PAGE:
Until now, the committee of seven Republicans and five Democrats led by Gowdy has stood up its investigation behind closed doors.

The low-key approach since the panel’s launch in May contrasts with several previous high-profile congressional probes of the Sept. 11, 2012 attacks in Benghazi, Libya that left four Americans dead, including U.S. Ambassador Chris Stevens.

Scheduled for the first day of public testimony at 10 a.m. are Greg Starr, the State Department’s assistant secretary for Diplomatic Security, and Mark Sullivan and Todd Keil, members of the Independent Panel on Best Practices, created to go back over the review board’s efforts.

“We don’t know how much work they’ve done behind closed doors, like how many people they’ve interviewed, how many depositions they’ve taken and how much evidence they’ve gathered,” Hans von Spakovsky, a Heritage Foundation legal expert who previously worked for the Justice Department, said today. “I don’t expect them to reveal everything, but tomorrow’s public hearing might give us some clues as to what they have discovered.”

The hearing comes as some Republicans continue to argue that some in the Obama administration purposefully misled the public about circumstances surrounding the attacks to protect the president in the final weeks of his 2012 re-election campaign.

Some Democrats counter that administration actions before, during and after the attacks may have been  imperfect but did not constitute a cover-up. Republicans, they contend, would use the select committee to drum up political support before the November midterm elections.

Raymond Maxwell (Photo: Courtesy Sharyl Attkisson)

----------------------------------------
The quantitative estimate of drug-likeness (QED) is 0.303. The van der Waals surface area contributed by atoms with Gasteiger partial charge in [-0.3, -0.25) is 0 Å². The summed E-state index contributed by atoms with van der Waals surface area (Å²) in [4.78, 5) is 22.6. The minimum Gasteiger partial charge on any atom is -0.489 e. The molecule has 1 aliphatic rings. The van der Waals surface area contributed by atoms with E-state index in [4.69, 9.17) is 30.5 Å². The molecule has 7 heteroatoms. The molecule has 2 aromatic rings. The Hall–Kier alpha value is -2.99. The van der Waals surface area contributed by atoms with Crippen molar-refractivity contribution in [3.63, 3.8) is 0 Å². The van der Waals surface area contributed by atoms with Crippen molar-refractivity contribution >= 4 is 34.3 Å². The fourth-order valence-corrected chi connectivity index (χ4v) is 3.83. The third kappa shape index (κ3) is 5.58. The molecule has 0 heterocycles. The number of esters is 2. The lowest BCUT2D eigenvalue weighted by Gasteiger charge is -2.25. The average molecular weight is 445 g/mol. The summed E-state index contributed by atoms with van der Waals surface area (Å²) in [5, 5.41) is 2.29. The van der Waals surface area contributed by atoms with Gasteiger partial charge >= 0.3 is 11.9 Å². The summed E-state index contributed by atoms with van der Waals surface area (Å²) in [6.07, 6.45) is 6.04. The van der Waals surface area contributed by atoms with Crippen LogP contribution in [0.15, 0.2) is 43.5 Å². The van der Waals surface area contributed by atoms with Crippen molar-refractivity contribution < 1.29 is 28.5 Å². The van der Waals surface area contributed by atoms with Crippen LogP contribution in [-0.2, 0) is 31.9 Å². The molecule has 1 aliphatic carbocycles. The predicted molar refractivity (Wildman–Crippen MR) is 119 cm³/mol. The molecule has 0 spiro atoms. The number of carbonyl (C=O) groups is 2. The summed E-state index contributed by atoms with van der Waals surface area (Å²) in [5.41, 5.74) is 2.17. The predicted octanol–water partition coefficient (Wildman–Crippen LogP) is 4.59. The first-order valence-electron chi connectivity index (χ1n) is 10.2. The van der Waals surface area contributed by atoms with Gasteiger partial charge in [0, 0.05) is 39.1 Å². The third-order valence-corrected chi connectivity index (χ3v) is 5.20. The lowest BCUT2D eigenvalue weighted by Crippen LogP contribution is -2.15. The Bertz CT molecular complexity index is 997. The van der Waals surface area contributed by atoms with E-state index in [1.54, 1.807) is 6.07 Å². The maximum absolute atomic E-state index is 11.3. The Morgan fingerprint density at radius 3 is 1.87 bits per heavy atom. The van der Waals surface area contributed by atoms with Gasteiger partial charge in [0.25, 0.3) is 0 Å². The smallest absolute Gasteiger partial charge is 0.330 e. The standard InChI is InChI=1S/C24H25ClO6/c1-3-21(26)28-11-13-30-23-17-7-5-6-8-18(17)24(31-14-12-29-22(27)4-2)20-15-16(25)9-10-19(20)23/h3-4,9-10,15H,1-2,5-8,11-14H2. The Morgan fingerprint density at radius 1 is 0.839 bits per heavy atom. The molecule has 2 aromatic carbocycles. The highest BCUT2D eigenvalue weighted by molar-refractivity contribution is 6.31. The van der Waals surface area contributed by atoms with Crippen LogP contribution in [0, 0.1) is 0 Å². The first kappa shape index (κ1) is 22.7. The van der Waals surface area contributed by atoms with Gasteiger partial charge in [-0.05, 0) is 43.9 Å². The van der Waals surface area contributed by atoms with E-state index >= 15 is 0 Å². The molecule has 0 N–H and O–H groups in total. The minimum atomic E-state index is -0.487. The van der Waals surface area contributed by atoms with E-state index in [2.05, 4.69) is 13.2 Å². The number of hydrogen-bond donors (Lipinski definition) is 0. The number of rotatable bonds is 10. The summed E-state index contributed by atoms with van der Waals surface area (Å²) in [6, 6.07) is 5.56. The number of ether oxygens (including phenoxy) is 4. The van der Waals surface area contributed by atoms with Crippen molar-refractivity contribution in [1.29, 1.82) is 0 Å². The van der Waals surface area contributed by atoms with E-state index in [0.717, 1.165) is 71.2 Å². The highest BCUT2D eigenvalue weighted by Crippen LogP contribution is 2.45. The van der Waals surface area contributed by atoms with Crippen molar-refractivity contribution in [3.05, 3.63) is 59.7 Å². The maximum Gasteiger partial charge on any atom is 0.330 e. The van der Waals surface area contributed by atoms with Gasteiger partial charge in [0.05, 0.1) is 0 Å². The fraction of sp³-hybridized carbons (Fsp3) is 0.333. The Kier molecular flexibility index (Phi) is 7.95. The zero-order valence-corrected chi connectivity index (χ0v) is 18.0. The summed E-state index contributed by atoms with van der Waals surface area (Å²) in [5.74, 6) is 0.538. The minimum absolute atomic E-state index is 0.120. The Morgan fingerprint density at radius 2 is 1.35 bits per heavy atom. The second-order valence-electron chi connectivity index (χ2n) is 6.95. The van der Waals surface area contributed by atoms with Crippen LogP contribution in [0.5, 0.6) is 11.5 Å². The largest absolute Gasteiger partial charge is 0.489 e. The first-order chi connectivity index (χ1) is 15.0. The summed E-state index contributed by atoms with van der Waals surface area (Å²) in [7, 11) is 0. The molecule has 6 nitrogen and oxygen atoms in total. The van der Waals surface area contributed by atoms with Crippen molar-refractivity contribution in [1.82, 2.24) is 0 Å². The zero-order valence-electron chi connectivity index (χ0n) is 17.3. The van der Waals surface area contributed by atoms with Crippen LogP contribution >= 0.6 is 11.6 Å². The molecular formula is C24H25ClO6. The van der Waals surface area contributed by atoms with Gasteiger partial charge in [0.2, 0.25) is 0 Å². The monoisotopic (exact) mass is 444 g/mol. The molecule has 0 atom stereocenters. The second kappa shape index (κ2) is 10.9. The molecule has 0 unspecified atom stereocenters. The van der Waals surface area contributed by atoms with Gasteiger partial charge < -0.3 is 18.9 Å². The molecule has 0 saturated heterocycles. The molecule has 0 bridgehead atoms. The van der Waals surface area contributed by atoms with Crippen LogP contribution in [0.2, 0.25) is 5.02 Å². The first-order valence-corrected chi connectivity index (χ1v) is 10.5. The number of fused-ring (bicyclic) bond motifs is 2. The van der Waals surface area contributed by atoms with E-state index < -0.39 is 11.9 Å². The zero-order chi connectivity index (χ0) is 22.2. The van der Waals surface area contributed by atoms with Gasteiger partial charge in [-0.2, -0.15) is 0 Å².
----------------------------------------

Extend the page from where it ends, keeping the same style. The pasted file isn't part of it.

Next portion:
Story to tell: Raymond Maxwell (Photo: Sharyl Attkisson)

In advance of the hearing, Politico reported, Democratic outside groups would launch a website,, to provide “rapid responses” to criticism of Clinton.

On the other side, a group called the Benghazi Accountability Coalition set up its own website,, to keep the public informed.

The initial public hearing was expected to focus on the review board’s eventual report, not about whether the board had all relevant material or the White House purposefully misled the public. Maxwell’s account appears certain to come up, however.

In a December 2012 report, the review board issued 29 recommendations on how the State Department could enhance security training methods and capabilities.

The report —  the work of a board commissioned by Clinton and led by veteran diplomat Pickering and former military chief Mullen —  cited “grossly inadequate” security at the Benghazi compound, a lack of Diplomatic Security agents, and poorly skilled Libyan guards as factors in the deadly success of the attacks.

The attacks have been the subject of about a dozen  hearings in the House and Senate.  House leaders set up the select committee with the understanding that its subpoena powers and other tools would give it access to new witnesses and resolve unanswered questions.

The panel has no deadline to complete work, but it will issue a final report.

  • Ken McIntyre, news director of The Daily Signal, contributed to this report.